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When we affirm (or deny) that someone knows something, we are making a value judgment of sorts - we are claiming that there is something superior (or inferior) about that person's opinion, or their evidence, or perhaps about them. A central task of the theory of knowledge is to investigate the sort of evaluation at issue. This is the first book to make 'epistemic normativity,' or the normative dimension of knowledge and knowledge ascriptions, its central focus. John Greco argues that knowledge is a kind of achievement, as opposed to mere lucky success. This locates knowledge within a broader, familiar normative domain. By reflecting on our thinking and practices in this domain, it is argued, we gain insight into what knowledge is and what kind of value it has for us.Read more
- First book to make the normative dimension of knowledge and knowledge ascriptions its central focus
- Addresses a range of perennial and contemporary problems in epistemology providing the reader with a thorough study of the issues in this area
- Each chapter offers a self-contained and accessible treatment of an important problem in the theory of knowledge
Reviews & endorsements
"Achieving Knowledge: A Virtue-Theoretic Account of Epistemic Normativity is an admirable piece of work, a well-argued and insightful book. It is a strength of the book that Greco has read widely on the topic and attempts to synthesize much of what has been written."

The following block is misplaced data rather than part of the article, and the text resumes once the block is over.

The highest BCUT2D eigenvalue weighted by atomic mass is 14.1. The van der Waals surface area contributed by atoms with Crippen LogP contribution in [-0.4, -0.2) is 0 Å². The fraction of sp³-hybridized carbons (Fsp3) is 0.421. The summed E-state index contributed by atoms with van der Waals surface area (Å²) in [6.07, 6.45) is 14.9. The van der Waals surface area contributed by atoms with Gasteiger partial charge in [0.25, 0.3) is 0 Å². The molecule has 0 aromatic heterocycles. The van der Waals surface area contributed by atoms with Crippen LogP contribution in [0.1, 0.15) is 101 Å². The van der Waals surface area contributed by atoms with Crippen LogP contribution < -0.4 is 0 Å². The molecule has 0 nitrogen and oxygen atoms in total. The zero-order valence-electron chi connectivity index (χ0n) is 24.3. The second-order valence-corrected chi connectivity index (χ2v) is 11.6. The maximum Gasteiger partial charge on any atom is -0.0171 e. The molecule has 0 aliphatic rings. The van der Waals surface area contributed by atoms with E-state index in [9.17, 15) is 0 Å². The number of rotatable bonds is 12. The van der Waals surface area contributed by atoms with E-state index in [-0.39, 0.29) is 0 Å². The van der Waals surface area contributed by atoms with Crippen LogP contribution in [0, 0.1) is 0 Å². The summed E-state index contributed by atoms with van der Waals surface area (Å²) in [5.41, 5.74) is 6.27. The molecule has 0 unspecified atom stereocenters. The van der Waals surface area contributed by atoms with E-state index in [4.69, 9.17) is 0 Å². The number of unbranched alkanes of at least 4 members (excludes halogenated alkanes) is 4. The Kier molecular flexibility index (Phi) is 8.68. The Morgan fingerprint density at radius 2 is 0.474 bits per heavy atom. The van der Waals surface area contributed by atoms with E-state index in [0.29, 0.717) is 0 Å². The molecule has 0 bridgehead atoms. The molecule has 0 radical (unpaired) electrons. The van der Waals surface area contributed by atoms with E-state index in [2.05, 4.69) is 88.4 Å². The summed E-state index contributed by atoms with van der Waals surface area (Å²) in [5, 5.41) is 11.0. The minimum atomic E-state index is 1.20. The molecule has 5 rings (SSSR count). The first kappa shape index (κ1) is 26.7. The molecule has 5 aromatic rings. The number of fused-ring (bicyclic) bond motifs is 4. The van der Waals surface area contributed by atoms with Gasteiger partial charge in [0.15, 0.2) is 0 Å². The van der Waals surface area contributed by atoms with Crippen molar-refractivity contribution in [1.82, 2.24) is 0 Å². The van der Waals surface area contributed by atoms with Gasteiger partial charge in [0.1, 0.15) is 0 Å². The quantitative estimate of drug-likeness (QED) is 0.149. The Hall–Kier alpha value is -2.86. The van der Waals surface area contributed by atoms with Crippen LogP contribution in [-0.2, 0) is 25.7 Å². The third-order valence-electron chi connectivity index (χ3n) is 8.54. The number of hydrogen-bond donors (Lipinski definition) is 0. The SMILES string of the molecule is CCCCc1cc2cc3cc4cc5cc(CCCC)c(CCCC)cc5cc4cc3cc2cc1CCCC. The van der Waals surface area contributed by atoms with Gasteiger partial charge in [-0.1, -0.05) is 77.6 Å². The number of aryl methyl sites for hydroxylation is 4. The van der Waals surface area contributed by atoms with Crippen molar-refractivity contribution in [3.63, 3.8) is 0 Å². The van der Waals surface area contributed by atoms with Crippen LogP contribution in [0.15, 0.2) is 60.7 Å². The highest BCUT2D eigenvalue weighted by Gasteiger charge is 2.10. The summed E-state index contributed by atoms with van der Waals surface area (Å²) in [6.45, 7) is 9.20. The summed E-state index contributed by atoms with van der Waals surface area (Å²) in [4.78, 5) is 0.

--George Lăzăroiu, PhD /IISHSS, New York, Review of Contemporary PhilosophySee more reviews
"...It is an honor to review this book.... the book is an excellent example of the pursuit of an important research project.... the way the book is laid out (as well as the updatings of the papers the other chapters are based on) make the book a great read..."
--Trent Dougherty, Baylor University, American Catholic Philosophical Quarterly
"...Achieving Knowledge is a very competent addition to the literature, clearly meriting the attention of the growing number of epistemologists concerned with questions of value, virtue and justification... Achieving Knowledge is fundamentally an attempt to integrate competing intuitions concerning epistemic normativity into a single unifying theory..."
--Michael-John Turp, University of Durham, UK, Philosophy in Review
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- Date Published: May 2010
- format: Paperback
- isbn: 9780521144315
- length: 216 pages
- dimensions: 228 x 158 x 4 mm
- weight: 0.353kg
- contains: 2 tables
- availability: In stock
Table of Contents
Part I. Epistemic Normativity:
1. Knowledge as success from ability
2. Against deontology
3. Against internalism
4. Against evidentialism
Part II. Problems for Everyone:
5. The nature of knowledge
6. The value of knowledge
7. Knowledge and context
8. The Pyrrhonian problematic
Part III. Problems for Reliabilism:
9. The problem of strange and fleeting processes
10. The problem of defeating evidence
11. The problem of easy knowledge
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